The advertising clients are listening, says Bell. 'Five years ago, when you tried to explain, the CEO would say, 'I'm interested.' Now they're saying 'Yeah, you're right.' Clients realize they can't leave those externalities to chance.

'PR influences all those third parties. That's why it's growing at 20%. It's not just the economy that is driving it. It's the fundamental premise of perception management. If you're looking for just the voice, you'll get left out. The premise has changed.'

Bell believes, however, that as well as timing - to say nothing of his own arrival - it's going to work for Young & Rubicam now because they have refined the approach. 'By global communications support, what we don't mean is 'one stop shopping.' You don't even have to use all our services. We want people to buy our thinking, even if they use another agency for some of the work. We don't try to sell the companies; now, we sell the disciplines. We don't mention the name, we mention the talent.'

Also notably absent from the vocabulary of Bell is the phrase 'public relations.' At Burson-Marsteller he coined the phrase 'perception management' because he felt the name better reflected the discipline as he understood it to be.

'We don't think PR is what PR firms do. Most people think it's media relations and events. But for us it's way more than that. It's public affairs, community affairs, training, change management, management consultancy, government relations.'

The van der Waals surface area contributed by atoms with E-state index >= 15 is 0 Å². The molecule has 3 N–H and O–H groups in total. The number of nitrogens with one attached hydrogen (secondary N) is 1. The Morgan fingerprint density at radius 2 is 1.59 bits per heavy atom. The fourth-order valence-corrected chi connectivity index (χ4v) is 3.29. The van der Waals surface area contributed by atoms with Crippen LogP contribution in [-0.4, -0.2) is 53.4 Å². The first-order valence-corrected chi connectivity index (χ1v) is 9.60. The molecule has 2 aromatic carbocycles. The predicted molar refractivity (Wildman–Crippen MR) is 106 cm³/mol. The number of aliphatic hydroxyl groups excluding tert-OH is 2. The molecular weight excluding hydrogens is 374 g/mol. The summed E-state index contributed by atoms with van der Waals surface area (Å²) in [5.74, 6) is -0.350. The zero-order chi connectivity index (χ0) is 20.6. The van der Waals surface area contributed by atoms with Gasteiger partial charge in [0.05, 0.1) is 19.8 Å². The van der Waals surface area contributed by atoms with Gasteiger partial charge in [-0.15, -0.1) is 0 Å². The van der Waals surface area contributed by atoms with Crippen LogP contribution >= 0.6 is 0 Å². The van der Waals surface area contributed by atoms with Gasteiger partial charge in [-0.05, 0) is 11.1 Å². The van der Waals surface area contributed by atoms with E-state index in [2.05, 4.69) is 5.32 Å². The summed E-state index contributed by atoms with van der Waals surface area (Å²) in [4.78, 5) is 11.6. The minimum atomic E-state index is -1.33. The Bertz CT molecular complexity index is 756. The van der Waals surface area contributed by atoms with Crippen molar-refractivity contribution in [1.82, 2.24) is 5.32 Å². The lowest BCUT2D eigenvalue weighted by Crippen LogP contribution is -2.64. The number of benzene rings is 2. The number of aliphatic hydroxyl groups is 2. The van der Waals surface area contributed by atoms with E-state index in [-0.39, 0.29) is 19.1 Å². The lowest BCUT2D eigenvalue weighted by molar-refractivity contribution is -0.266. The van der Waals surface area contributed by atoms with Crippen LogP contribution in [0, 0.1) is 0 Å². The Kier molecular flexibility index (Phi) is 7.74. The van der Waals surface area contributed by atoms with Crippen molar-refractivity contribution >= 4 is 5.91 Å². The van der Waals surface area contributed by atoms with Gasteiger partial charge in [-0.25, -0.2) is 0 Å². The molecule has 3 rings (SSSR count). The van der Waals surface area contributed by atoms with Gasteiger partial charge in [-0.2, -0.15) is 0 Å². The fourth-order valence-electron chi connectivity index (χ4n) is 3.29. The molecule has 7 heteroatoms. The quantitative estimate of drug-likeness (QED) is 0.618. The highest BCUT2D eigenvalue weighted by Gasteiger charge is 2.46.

It's not integrated marketing, in fact, that Bell believes is the biggest problem facing public relations. The major challenge is its own image.

'All this stuff about 'spin' is bullshit. We're there to help the customer cope. I have management that says to me 'How can I persuade the board that I've got a PR company doing change management?' It just doesn't fit easily with their image of PR.

'We have to convince people that PR is not what they think, or change the name of what they call it.'

As Peter Georgescu, chairman and CEO of holding company Young & Rubicam, Inc. says: 'PR is one of the most underrated, underutilized brand techniques. And the crime of it is that it's very cost-effective.'

The crime is not lost on Bell, but solving the crime is harder still.

'I don't know how many millions it would take to elevate the cause. PR has one device at its fingertips that no one else owns. We speak through credible third parties. The days of going to the media as a flak are long gone. It comes through professors, analysts, politicians, and special interest groups.

'But the conundrum is that our principal voice, the journalist, is also our No. 1 critic. That is the Gordian knot.'

Tom Bell - Chairman and CEO Young & Rubicam

1973: Chief of staff, US Sen. William Brock

1976: Management Consultant

1982: President and CEO, Hudson Institute

1987: Executive vice president, Ball Corporation

1989: Vice chairman and COO, Burson-Marsteller

1994: Vice chairman, Gulfstream Aerospace Corporation

1995: President and CEO, Burson-Marsteller and President/ CEO of the Diversified Communications Group

1998: Chairman and CEO, Young & Rubicam Advertising.